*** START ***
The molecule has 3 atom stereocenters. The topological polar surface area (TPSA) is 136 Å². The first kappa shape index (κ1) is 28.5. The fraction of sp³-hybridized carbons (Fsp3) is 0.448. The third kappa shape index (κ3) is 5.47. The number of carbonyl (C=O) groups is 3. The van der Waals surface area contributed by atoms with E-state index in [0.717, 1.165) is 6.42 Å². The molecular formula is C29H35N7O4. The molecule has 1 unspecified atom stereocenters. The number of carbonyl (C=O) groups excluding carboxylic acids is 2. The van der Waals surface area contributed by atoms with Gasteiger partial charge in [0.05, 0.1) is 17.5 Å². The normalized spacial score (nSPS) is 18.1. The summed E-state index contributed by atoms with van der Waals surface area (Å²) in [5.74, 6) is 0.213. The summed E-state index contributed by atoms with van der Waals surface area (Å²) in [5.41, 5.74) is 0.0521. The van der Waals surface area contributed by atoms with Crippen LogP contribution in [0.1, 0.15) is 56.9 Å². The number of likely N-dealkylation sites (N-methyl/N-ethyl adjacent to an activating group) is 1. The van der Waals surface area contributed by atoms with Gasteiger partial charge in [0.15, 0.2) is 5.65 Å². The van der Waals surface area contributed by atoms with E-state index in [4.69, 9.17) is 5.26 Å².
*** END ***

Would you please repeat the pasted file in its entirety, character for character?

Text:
The molecule has 3 atom stereocenters. The topological polar surface area (TPSA) is 136 Å². The first kappa shape index (κ1) is 28.5. The fraction of sp³-hybridized carbons (Fsp3) is 0.448. The third kappa shape index (κ3) is 5.47. The number of carbonyl (C=O) groups is 3. The van der Waals surface area contributed by atoms with E-state index in [0.717, 1.165) is 6.42 Å². The molecular formula is C29H35N7O4. The molecule has 1 unspecified atom stereocenters. The number of carbonyl (C=O) groups excluding carboxylic acids is 2. The van der Waals surface area contributed by atoms with Gasteiger partial charge in [0.05, 0.1) is 17.5 Å². The normalized spacial score (nSPS) is 18.1. The summed E-state index contributed by atoms with van der Waals surface area (Å²) in [5.74, 6) is 0.213. The summed E-state index contributed by atoms with van der Waals surface area (Å²) in [5.41, 5.74) is 0.0521. The van der Waals surface area contributed by atoms with Crippen LogP contribution in [0.1, 0.15) is 56.9 Å². The number of likely N-dealkylation sites (N-methyl/N-ethyl adjacent to an activating group) is 1. The van der Waals surface area contributed by atoms with Gasteiger partial charge in [0.15, 0.2) is 5.65 Å². The van der Waals surface area contributed by atoms with E-state index in [4.69, 9.17) is 5.26 Å².